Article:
In the early 1970s (post Six Day War), along with a rapprochement with the Soviet Union, India was the first to recognize the PLO as an organization and give it diplomatic status, while its attitude towards Israel became hostile. What’s interesting about the whole thing is that Israel continued to support India during the Indo-Pakistan War at a time when the Arab world was in no rush to do so. A change was seen in the 1980s with the rise of Rajiv Gandhi, Indira’s son, when India began to become closer to the West and Israel but he was unable to take the necessary step, largely due to internal constraints such as the rise of conflicts between Muslims and Hindus along with political instability. We’d have to wait until the early 1990s.

WHAT SET the ‘90s apart was the combination of several Gulf War opportunities – an economic crisis in India, the Muslim minority starting to abandon the Congress Party, Israel becoming less of an outcast due to Arab countries beginning to talk to Israel, and India recognizing an opportunity to jump on the bandwagon.

Certainly, China was doing this before India (this week also marked the anniversary of the establishment of Sino-Israel relations) and India understood that there was a gap to be bridged. What is unique about this is that the Congress Party for years adopted the narrative that relations with Israel wouldn’t be established. Surprisingly, it was then-prime minister Narasimha Rao of the National Congress Party who led this move.

All of this is in the broader context of the relationship being formed. It is impossible to disconnect those who are talking about a relationship between countries – especially when a relationship is being established. From the early to late 1990s there were visits and agreements between the countries but on a low flame. In the late 1990s, when the Bharatiya Janata Party rose and Israel again lent support (after India’s nuclear test and the embargo on India following the Kargil crisis).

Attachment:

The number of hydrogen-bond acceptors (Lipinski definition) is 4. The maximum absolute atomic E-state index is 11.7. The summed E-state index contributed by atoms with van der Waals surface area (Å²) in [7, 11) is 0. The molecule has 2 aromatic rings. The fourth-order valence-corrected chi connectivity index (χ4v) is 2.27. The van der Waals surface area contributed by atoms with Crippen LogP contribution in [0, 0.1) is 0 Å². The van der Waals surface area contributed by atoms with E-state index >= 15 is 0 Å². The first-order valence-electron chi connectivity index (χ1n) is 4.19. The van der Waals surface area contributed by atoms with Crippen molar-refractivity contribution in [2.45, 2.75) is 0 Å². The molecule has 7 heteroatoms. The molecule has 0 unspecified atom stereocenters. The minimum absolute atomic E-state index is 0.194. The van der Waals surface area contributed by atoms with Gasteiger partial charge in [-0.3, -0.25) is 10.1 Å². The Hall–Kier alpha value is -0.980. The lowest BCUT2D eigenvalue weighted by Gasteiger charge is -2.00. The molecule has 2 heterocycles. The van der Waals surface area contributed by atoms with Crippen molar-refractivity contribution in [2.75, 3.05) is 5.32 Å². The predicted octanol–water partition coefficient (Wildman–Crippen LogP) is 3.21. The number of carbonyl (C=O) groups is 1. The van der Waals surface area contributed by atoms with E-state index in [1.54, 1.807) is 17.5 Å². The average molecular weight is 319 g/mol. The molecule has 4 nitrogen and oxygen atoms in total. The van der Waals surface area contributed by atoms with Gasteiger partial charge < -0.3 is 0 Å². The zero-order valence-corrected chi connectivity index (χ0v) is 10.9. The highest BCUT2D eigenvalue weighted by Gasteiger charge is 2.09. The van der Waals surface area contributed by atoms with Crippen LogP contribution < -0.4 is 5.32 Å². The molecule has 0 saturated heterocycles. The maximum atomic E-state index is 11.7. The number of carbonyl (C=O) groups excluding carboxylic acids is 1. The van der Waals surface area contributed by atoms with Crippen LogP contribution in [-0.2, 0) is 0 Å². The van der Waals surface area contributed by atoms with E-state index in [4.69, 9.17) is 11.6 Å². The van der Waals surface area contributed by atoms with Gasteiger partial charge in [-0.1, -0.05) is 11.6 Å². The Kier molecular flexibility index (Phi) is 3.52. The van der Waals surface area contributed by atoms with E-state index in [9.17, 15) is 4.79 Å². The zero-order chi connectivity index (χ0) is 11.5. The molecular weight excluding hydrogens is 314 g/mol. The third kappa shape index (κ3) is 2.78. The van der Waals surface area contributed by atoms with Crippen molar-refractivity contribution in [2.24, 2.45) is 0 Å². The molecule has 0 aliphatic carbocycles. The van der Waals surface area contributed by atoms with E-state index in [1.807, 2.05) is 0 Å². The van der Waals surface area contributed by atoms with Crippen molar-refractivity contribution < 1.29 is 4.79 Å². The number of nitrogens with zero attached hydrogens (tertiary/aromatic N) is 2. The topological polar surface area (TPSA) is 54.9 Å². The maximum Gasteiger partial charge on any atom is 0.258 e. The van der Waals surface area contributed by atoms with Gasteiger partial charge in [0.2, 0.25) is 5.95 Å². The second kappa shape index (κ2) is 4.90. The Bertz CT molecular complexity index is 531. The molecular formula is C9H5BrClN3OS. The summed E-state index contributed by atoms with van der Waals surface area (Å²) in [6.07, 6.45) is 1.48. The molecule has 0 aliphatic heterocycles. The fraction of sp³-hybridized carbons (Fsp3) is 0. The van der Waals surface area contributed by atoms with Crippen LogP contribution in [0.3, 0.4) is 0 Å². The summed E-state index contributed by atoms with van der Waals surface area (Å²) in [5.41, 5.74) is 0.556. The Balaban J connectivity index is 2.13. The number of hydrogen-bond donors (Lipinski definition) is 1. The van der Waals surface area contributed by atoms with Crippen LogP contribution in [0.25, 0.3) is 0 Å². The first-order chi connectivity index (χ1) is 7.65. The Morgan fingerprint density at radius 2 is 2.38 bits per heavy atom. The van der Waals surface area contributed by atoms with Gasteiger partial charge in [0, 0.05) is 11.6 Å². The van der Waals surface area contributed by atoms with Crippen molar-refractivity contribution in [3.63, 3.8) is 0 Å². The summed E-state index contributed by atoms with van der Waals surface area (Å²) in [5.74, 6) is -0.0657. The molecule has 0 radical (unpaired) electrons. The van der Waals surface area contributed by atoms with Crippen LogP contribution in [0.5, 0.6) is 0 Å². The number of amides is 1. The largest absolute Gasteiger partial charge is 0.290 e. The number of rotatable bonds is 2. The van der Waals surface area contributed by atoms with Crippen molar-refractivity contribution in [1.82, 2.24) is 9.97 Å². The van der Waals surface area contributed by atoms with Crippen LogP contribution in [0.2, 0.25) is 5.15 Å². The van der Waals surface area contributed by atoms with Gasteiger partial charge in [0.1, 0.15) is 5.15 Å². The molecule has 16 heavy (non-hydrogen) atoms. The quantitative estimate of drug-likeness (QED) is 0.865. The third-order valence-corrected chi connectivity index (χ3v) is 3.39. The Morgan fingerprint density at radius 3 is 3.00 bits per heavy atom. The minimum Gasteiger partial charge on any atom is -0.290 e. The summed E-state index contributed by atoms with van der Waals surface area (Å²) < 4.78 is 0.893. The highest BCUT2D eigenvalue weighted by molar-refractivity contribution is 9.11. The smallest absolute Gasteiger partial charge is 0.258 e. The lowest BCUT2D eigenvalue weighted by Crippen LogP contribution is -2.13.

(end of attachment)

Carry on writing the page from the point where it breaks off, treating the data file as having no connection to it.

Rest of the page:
It was only with the rise of Narendra Modi in 2014 that the relationship became distinctly declared and public. The great innovation I learned while writing my Ph.D. was the role of the Indian Foreign Ministry in shaping foreign policy and India’s perception of Israel. It is commonly believed that Modi brought about the shift in perception.

But whether his policies are a continuation or newly-formulated is still heavily debated. The same goes for Israel and to what extent the details I have touched upon so far led to an improvement in relations and to what extent it was Modi’s impact. Either way, neither option can be disregarded.

It is important to understand that Israel is important to India in areas such as agriculture, technology, water as well as weapons. Why does Israel need India? The answer is the same, only that here it is important to pay attention. Israel, in my opinion, should show importance as a regional power (one that also wants to be an international power). In recent years, there has been an Indian foothold in the Middle East which can only help the two countries continue to cooperate in different areas.

And in the future? It is difficult to predict accurately but it is safe to assume that a regime change in India will not shake the relationship between the countries. Whether or not we will publicly witness good relations between the countries all depends on the wider picture of interests and the international situation.

The writer is a Ph.D. candidate in the Department of Political Studies at Bar-Ilan University. She was a guest speaker at a conference hosted by the Dangoor Centre at Bar-Ilan marking 30 years since the establishment of India-Israel relations.